JAMS NOTES: Buying Online? Let's Avoid those Shady Sellers



Last year around the peak of the holiday shopping season I wrote a blog titled, “How to buy a Guitar”. A portion of that article included an excerpt on how to buy used gear. Evidently it didn’t help. Well, maybe it helped some folks, but there are still some of you out there that fall prey to bad customer service that stems from bad online retailers. STORYTIME…

This past week, a customer brought in a Martin Road Series guitar. The customer bought it from a certain large chain music store located in Ohio, an online purchase. Let’s pause here for a rant…

I don’t really like to call out businesses by name when they offer poor service. But you know what, sometimes you earn your reputation.  I can’t endorse buying used gear online from Guitar Center. It has to be one of the poorest online shopping experiences from an actual business. If you have ever shopped for used gear on Guitar Center you’ll find it lacking. Granted, there is a healthy supply of used gear on their website and of course the prices are fairly competitive. However, the listings lack details and consistency. For many items you’ll find very little detailed pictures of the item, many times there is one blurry dim picture. In addition, there’s no additional information. Typically, you are lucky to get a one sentence description of the product. So, if you are curious about the condition, specs, playability, or any other common questions about the gear, you won’t find them on the web page. Talk about a shot in the dark. Don’t be surprised when you order your gear and it falls short of your expectations. Avoid purchasing your gear from these places that keep details hidden. You are making an investment that costs hundreds of dollars, get the full details of what you are buying. Let's get back to our story...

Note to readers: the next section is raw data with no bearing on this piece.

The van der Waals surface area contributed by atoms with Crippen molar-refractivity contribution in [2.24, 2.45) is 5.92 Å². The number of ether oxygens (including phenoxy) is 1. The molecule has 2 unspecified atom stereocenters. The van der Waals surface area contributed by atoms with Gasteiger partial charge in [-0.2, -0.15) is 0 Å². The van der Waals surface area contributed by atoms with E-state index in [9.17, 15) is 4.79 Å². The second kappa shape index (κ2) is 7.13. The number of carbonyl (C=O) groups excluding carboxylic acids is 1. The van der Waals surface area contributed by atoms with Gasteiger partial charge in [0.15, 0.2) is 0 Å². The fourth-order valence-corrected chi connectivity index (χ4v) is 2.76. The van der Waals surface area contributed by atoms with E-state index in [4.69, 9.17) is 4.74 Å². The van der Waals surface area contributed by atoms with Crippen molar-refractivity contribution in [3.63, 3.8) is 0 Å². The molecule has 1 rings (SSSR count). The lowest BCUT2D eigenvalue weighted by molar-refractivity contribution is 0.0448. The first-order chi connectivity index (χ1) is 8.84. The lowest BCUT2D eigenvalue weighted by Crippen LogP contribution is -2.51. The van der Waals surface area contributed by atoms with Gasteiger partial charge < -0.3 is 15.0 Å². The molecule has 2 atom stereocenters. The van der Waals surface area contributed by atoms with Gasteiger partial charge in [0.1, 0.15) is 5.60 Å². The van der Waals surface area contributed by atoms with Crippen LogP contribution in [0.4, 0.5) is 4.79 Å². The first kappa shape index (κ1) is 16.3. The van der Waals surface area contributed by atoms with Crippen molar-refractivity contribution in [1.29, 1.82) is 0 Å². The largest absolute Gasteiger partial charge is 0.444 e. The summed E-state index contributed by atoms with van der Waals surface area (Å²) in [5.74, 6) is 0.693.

So, the customer brings the guitar to us at JAMS and mentions that the guitar is really hard to play. So, I pull it out of the gig bag and immediately notice its neglected condition. The guitar is dusty and dingy and the strings are rusted. Feels more like a guitar that came out of someone’s garage than from a “professional” music store. Remember, this is a Martin guitar which cost multiple $100’s.  They obviously didn’t bother to restring it or clean it. My guess is they didn’t even bother to play it to inspect its condition.The next thing I noticed is the neck has a severe concave upward bow, about the worst I’ve ever seen on a guitar. It’s not uncommon for a guitar to need a truss rod adjustment, but with the condition of this guitar it was clear that it had been neglected. I wasn’t completely sure it would straighten without being warped. I warn the customer to return this to the Guitar Center. Let’s pause again for a side note….